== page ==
With just a moment of dread, she felt the curve of the animal's spine as he hunched, muscles tightening. The noise and the heat and the dust of the day disappeared. It was just her and nine hundred pounds of muscle and bone locked in combat.
The steer exploded off the ground. His loose hide rolled across his backbone. He twisted his front quarters up to one side. His hind legs kicked out to the other. A frothy bawl escaped his mouth. He switched directions, then again.
Nettie's right hand froze around the strap. Her knees dug a hold into the steer's ribs. She waved her left arm high, just like a real cowboy. Each twist and turn jolted along her spine, up to her clenched jaw.
Her mind and body worked together to anticipate each move. With every jump, the animal snorted ropes of saliva into the air. The wild body writhed beneath her, trying to shed his unwelcome load.
Each tug and jerk strained Nettie's arm muscles to the limits. Her shoulders felt as though they would pop out of their sockets. Numbing fatigue threatened to loosen her hold. She would not lose this fight. She'd rather die than fail in front of all these cowboys.
Seconds dragged like a roped calf to a branding fire.
The whirlwind slackened. The steer gave a few more half-hearted twists. Cheers gradually penetrated her tunnel world. Thought returned to her hazy brain. The steer was winding down. She was still on its back.
He gave a last, disgusted kick and came to a dead stop, his head hung low. Two men distracted the animal while he continued to blow strings of saliva and butt his menacing horns toward them. She felt herself being lifted from the steer's back with a sensation of flying. Her oldest brother, Joe, reached out from atop his horse, carried her to safety and let her down to the ground. Before she could spit the word "Thanks" through still-clamped teeth, her younger brother Ben was there hugging her.
"You did it!" Joe slid from his horse and clapped her on the back. "We knew you could."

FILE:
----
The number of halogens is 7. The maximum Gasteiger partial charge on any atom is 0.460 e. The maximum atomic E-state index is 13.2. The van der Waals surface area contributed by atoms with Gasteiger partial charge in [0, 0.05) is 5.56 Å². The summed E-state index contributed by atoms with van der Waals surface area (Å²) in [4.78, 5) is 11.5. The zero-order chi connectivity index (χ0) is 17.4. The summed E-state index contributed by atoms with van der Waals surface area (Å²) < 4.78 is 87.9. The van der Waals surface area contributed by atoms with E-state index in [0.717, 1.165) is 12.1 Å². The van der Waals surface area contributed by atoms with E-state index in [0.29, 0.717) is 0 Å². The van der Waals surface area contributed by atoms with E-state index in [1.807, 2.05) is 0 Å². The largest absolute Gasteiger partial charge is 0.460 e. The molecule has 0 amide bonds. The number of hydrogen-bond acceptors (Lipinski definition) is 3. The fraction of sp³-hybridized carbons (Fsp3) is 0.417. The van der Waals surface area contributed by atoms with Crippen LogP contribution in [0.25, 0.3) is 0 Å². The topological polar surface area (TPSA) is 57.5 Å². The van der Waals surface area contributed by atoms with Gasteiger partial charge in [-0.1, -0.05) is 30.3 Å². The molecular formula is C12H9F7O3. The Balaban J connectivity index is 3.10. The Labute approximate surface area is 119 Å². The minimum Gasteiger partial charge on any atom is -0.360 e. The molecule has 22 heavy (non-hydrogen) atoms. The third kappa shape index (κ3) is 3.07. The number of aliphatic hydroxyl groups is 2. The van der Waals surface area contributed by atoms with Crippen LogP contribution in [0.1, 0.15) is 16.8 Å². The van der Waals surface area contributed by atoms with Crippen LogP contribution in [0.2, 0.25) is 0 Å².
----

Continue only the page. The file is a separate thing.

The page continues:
The boys hoisted her onto their shoulders to parade her around the small arena. Car horns squawked. The watching men cheered. She had done it. No jeers now. Dizzy, unbelieving, she grinned and waved until they reached the outside of the arena and set her down.
But the crusty old cowhand who'd confronted her spat into the dust and called out, "That musta been an easy one. Let me ride him next!"
The answering ripple of laughter and whoops flushed Nettie's face, but despite her shaking limbs, she stretched herself taller, held her head straighter, and smiled. "Why, you couldn't ride a corral fence if it was standing still."
The listening men applauded. "You tell 'im, little gal!" someone shouted.
A giggle rose inside. She tossed her braids over her shoulder and strode away. She didn't care if those old timers thought women shouldn't ride in rodeos. She had done it.
Powered by adrenaline, she floated through the crowd, her boots barely connecting with the dusty ground. Unbelievable. She really had ridden that steer, and stayed on him till the end. Her arms tingled, sweat stung her eyes, and her legs still quivered from the effort. She let out a whoop and skipped around behind the circle of cars.
The crowd cheered on the next rider. Nettie stopped and yelled, too. She wanted to hear those cheers for her again. Gosh, that had felt good.
Here at this rodeo, with horses and cattle and cowboys, with the noon sun beating down, with the dust and the noise. That's where she'd rather be any day of the week.